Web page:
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Press release, 14.01.2020

The Giant Chinese paddlefish officially declared extinct at the beginning of 2020. The collection, as the research infrastructure of the Museum für Naturkunde Berlin with its 30 million objects, is home to many extinct species - including the Giant Chinese paddlefish. This is on display for all to see in the wet collection. This valuable object is now available to current and future researchers and serves as an ambassador to promote nature today and in the future.

"We're in the middle of the sixth great mass extinction in the history of the earth. With these creatures we share this earth and nature carries our wealth. We must act now so that this development does not become the eternal mark of Cain in our society," says Johannes Vogel, Director General of the Museum für Naturkunde Berlin.

Psephurus gladius (v. Martens, 1862), Giant Chinese paddlefish, ZMB 11002, 1190 mm total length, Ning-po-fu at the lower reaches of the Jün-ho, International Fishery Exhibition Berlin, 1880. This is the short description of one of the most valuable specimens of the fish collection of the Museum für Naturkunde Berlin, completely understood probably only by an insider. Eduard von Martens, a later well-known Berlin zoologist, had first discovered this strange fish for Western science on March 3, 1861 "in the house of a Chinese fishtrader in Woosung" during the Prussian East Asia expedition. In the description he recognized its close relationship to its American counterpart, the paddlefish Polyodon spathula from the Mississippi.

In 2010, when the East Wing with its valuable wet collection opened, the Chinese giant paddlefish was considered almost unsalvageable, as further dam construction threatened to cut off the spawning grounds near Yibin on the upper reaches. Although protected in China at the time, intensive fishing, water pollution and migration obstacles brought it to the brink of extinction, as did the species of the European rivers. Little is known about the way of life of the Chinese giant paddlefish. It likes to eat larger fish - not plankton like its relative. Its narrower forehead appendix was, as with the Americans, densely filled with electrical sense organs that helped in the search for prey. Like a balancing rod, the spoonbill's long "nose" also prevented it from turning over caused by the sudden change in water resistance when its mouth was open at the underside of its head.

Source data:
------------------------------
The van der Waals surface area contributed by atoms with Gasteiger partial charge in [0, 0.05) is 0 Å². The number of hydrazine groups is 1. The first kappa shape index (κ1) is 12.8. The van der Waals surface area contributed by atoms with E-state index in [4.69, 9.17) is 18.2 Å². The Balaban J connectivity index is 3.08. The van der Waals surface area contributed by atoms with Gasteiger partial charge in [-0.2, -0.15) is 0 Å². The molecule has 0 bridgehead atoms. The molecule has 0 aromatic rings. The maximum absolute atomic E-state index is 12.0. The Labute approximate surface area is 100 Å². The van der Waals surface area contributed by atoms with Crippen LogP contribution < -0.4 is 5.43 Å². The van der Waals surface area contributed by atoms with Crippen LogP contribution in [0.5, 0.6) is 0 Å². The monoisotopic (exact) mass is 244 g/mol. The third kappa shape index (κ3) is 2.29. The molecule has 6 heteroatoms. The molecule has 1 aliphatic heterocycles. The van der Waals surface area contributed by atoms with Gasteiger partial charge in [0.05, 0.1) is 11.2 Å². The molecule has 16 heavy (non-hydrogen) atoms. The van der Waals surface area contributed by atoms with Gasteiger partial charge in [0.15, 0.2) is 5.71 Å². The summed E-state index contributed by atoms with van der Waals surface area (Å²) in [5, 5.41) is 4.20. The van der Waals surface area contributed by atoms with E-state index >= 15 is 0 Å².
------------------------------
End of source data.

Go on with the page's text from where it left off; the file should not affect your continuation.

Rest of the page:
Visible to everyone, the specimen in the wet collection in the east wing is preserved for all time as a reminder and object of research. Its origins date back 200 million years. According to Science Magazine, the last specimen of the Chinese giant paddlefish died between 2005 and 2010 and the species is officially considered extinct in 2020.

Picture:

http://download.naturkundemuseum-berlin.de/presse/ChinesischerSchwertstör

The pictures can be used free of charge for reporting in connection with the press invitation by stating the copyright (photographer + Museum für Naturkunde Berlin).